I Don't Hate It | Leigh Stein & the 168 Hours of Our Lives

Hey there. Did you love Yahdon's guest post? At least one of you wrote me to say that Jade Chang's The Wangs vs. the World had made it to the top of your TBR list. (Hi, Neil! Send coffee and donuts!) This week's newsletter comes from Leigh Stein, whose memoir, Land of Enchantment, just came out. She has written for the New York Times, the Washington Post, Allure, BuzzFeed, Salon, Slate, and elsewhere.

Read this essay, "He didn't hit me. It was still abuse," and then this one, "How to End a Memoir Without Getting Married" (my personal favorite), and then get Leigh's most recent book. (Worried about how to manage all of this reading? You won't be once you finish this newsletter. Hint, hint.)

Was it my intention to have two guest posts in a row? No. And it is unlikely to happen again. But I had an opportunity to feature Yahdon as part of the #Literaryswag giveaway, and I had already scheduled Leigh's guest post. And I was not about to pass up either! So if you are a new subscriber, welcome! You should look forward to receiving these newsletters twice a month, usually on Fridays, usually written by me. And if this is not the first time you're receiving this newsletter, thank you for hanging in there. Two weeks from now, I will be back with three recommendations of my very own.

In the meantime, here's Leigh:

I've never had a good answer to the question, "So what do you do?" The truth is I do a lot of things. I write, I run a nonprofit organization and organize conferences, and I teach. I didn't finish my bachelors degree until I was twenty-eight, so for a while there I was working, teaching, and going to school, but "I'm a student" was never the answer I gave. (Unless someone asked, "Where did you go to school?" to which I would usually answer: "Long story.")

I learned to write poetry by reading a lot of poetry, and I taught myself to write a novel by studying novels. Lately, I haven't been reading much literature, but I have been trying to teach myself something else, which is: how to fit all the things I do into the 168 hours available in a single week.

Perhaps you have seen the internet meme: "You have as many hours a day as Beyoncé."

(Where is her Emmy btw?) True, there is no televised awards show for being best at time management, but I'm always looking for tips on optimizing how I spend my days, because I am still living with the illusion that I can do it all.

Here are three books that have recently helped me in my search:

1. Essentialism by Greg McKeown:

"Are you often busy but not productive? Do you feel like your time is constantly being hijacked by other people's agendas?" Greg, stop reading my diary! Greg really wants us to understand that life is all about trade-offs. No, you can't identify fifteen different priorities and achieve all of them. The thesis of this book is basically that there are nonessentialists (like yours truly) who think they can do it all, and please everybody, all the time. (How am I doing so far?) Then there are the essentialists, who know that's impossible, and are always trying to trim life down to only what truly matters to them. Favorite chapter: "The Power of a Graceful 'No.'"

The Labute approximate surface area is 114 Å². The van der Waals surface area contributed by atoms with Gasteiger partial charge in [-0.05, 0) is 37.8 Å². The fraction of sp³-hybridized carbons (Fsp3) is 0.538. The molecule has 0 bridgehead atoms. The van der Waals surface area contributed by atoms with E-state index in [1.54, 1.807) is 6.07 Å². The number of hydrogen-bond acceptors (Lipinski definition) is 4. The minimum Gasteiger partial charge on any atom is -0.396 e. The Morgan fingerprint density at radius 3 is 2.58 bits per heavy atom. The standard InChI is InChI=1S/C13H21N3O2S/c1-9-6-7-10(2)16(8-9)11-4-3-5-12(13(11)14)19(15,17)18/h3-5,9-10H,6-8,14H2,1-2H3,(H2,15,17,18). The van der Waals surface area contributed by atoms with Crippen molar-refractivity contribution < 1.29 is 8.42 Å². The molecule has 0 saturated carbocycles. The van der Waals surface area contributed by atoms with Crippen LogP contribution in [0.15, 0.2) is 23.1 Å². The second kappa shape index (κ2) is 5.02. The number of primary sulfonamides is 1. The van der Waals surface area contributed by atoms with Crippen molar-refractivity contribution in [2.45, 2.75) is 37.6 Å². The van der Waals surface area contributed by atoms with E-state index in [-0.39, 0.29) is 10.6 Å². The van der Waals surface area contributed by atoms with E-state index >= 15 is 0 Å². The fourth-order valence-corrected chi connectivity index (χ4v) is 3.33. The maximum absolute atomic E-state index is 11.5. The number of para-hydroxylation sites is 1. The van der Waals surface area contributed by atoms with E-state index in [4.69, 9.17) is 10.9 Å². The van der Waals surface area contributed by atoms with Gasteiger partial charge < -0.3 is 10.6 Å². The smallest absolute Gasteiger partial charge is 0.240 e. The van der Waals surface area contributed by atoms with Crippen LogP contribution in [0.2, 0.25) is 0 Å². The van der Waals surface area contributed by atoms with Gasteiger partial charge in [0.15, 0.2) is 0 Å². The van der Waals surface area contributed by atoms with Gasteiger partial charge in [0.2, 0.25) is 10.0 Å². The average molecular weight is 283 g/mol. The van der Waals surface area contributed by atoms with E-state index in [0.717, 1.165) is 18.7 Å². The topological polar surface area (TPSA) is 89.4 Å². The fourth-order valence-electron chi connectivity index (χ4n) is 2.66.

"The more we think about what we are giving up when we say yes to someone, the easier it is to say no," Greg writes.

I heard Greg interviewed on the Asian Efficiency podcast and have been trying his to-do list method: three work essentials, three personal essentials, every day, no more. Then at the end of the day, you celebrate your wins!

2. The Power of Habit by Charles Duhigg:

Have you ever read a book and thought, "UGH HOW DID THIS GET ON THE BESTSELLER LIST?" I had the opposite reaction to this book. It's a behavioral science page turner, spanning personal habit change (the enduring success of AA explained), to organizational habits, and even explaining social change through the lens of habits (what made the Montgomery Bus Boycott so revolutionary?). After reading this book, I set up a morning routine I stick to (mostly) every day. I'm still working on my evening routine, but have been inspired by the technique explained by Charles's own experimentalism with his 3 PM cookie habit.

3. Unsubscribe by Jocelyn K. Glei:

Okay, I haven't actually read this book yet, but I want to! I subscribe to her e-newsletter and when she said she wrote an article called "How to make a to-do list that actually helps you get everything done," you can bet I clicked.

In closing, I'm pretty sure I'm not the only one who can remember when getting a new e-mail from your favorite person was like hearing the doorbell ring and finding a chocolate salted caramel cupcake on your front porch (with no poison inside of it), but today checking your Inbox feels more like opening the door to an avalanche of rocks. Which is maybe why I love e-newsletters (like this one) so much: there's something cupcake-esque about an e-mail that doesn't ask you for anything in return.


Thank you for stopping by, Leigh! As an obsessive organizer and list maker myself, I feel a little selfish about this post. So as long as I'm feeling selfish, allow me to point you toward BinderCon, the conference for women and gender non-conforming writers that Leigh organizes and at which I will be moderating a keynote conversation between superstars Elif Batuman and Porochista Khakpour at the end of this month. Last-minute tickets are on sale now. We'd love to see you in New York!

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